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Ovid XV Chapter 16: 745-842 The deification of Julius Caesar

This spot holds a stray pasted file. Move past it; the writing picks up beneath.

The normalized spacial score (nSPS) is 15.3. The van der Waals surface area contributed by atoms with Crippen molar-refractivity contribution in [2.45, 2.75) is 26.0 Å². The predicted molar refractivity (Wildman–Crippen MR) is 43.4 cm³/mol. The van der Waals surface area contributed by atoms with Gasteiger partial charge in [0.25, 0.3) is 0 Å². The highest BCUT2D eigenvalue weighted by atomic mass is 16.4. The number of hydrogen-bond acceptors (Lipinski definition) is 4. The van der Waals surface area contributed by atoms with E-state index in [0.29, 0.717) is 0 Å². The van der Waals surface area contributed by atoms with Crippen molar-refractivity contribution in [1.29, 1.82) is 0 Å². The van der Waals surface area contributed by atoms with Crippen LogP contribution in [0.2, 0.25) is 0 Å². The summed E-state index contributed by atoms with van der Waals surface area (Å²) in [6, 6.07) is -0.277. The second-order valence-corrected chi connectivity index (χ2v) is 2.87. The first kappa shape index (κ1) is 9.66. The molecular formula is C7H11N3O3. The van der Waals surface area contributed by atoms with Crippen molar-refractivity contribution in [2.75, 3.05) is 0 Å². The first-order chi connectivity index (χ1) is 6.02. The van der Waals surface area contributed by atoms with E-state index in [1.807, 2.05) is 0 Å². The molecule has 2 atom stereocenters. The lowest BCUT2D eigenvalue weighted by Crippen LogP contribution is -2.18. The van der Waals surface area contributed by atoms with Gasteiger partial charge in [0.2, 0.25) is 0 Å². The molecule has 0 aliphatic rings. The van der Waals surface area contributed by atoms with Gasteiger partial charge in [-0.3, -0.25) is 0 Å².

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Though Aesculapius came as a stranger to our temples, Caesar is a god in his own city. Outstanding in war or peace, it was not so much his wars that ended in great victories, or his actions at home, or his swiftly won fame, that set him among the stars, a fiery comet, as his descendant. There is no greater achievement among Caesar's actions than that he stood father to our emperor. Is it a greater thing to have conquered the sea-going Britons; to have lead his victorious ships up the seven-mouthed flood of the papyrus-bearing Nile; to have brought the rebellious Numidians, under Juba of Cinyps, and Pontus, swollen with the name of Mithridates, under the people of Quirinus; to have earned many triumphs and celebrated few; than to have sponsored such a man, with whom, as ruler of all, you gods have richly favoured the human race? Therefore, in order for the emperor not to have been born of mortal seed, Caesar needed to be made a god. When Venus, the golden mother of Aeneas, saw this, and also saw that a grim death was being readied for Caesar, her high priest, and an armed conspiracy was under way, she grew pale and said to every god in turn: 'See the nest of tricks being prepared against me, and with what treachery that life is being attacked, all that is left to me of Trojan Iulus. Will I be the only one always to be troubled by well-founded anxiety: now Diomede's Calydonian spear wounds me: now the ill-defended walls of Troy confound me, seeing my son Aeneas driven to endless wandering, storm-tossed, entering the silent house of shadows, waging war against Turnus, or, if we speak the truth, with Juno, rather? Why do I recall, now, the ancient sufferings of my race? This present fear inhibits memory of the past: look at those evil knives being sharpened. Prevent them, I beg you, thwart this attempt, and do not allow Vesta's flames to be quenched by the blood of her priest!' Venus in her anxiety voiced her fears throughout the heavens, but in vain, troubling the gods, who though they could not break the iron rules of the ancient sisters, nevertheless gave no uncertain omens of imminent disaster. They say weapons, clashing among black clouds, and terrifying trumpets and horns, foretelling crime, were heard from the sky: and that the face of the sun, darkened, gave out a lurid light, over the troubled earth. Often, firebrands were seen, burning in the midst of the stars: often drops of blood rained from the clouds: Lucifer, the morning-star, was dulled, with rust-black spots on his disc, and the moon's chariot was spattered with blood. The Stygian owl sounded its sad omens in a thousand places: in a thousand places ivory statues wept: and incantations, and warning words, were said to have been heard in the sacred groves. No sacrifice was favourable, and the livers were found with cleft lobes, among the entrails, warning of great and impending civil conflict. In the forum, and around men's houses, and the temples of the gods, dogs howled at night, and they say the silent dead walked, and earthquakes shook the city. Still the gods' warnings could not prevent the conspiracy, or fate's fulfillment. Drawn swords were carried into the curia, the sacred Senate-house: no place in the city would satisfy them, as scene for the act of evil murder, but this. Then in truth Cytherean Venus struck her breast with both hands, and tried to hide Caesar in a cloud, as Paris was once snatched from the attack of Atrides, and Aeneas escaped Diomede's sword. Then Jupiter, the father, spoke: 'Alone, do you think you will move the immoveable fates, daughter? You are allowed yourself to enter the house of the three: there you will see all things written, a vast labour, in bronze and solid iron, that, eternal and secure, does not fear the clashing of the skies, the lightning's anger, or any forces of destruction. There you will find the fate of your descendants cut in everlasting adamant. I have read them myself, and taken note of them in my mind, and I will tell you, so that you are no longer blind to the future. This descendant of yours you suffer over, Cytherean, has fulfilled his time, and the years he owes to earth are done. You, and Augustus, his 'son', will ensure that he ascends to heaven as a god, and is worshipped in the temples. Augustus, as heir to his name, will carry the burden placed upon him alone, and will have us with him, in battle, as the most courageous avenger of his father's murder. Under his command, the conquered walls of besieged Mutina will sue for peace; Pharsalia will know him; Macedonian Philippi twice flow with blood; and the one who holds Pompey's great name, will be defeated in Sicilian waters; and a Roman general's [Note 1] Egyptian consort [Note 2], trusting, to her cost, in their marriage, will fall, her threat that our Capitol would bow to her city of Canopus, proved vain. Why enumerate foreign countries, for you, or the nations living on either ocean shore? Wherever earth contains habitable land, it will be his: and even the sea will serve him! When the world is at peace, he will turn his mind to the civil code, and, as the most just of legislators, make law. He will direct morality by his own example, and, looking to the future ages and coming generations, he will order a son, Tiberius, born of his virtuous wife [Note 3], to take his name, and his responsibilities. He will not attain his heavenly home, and the stars, his kindred, until he is old, and his years equal his merits. Meanwhile take up Caesar's spirit from his murdered corpse, and change it into a star, so that the deified Julius may always look down from his high temple on our Capitol and forum.'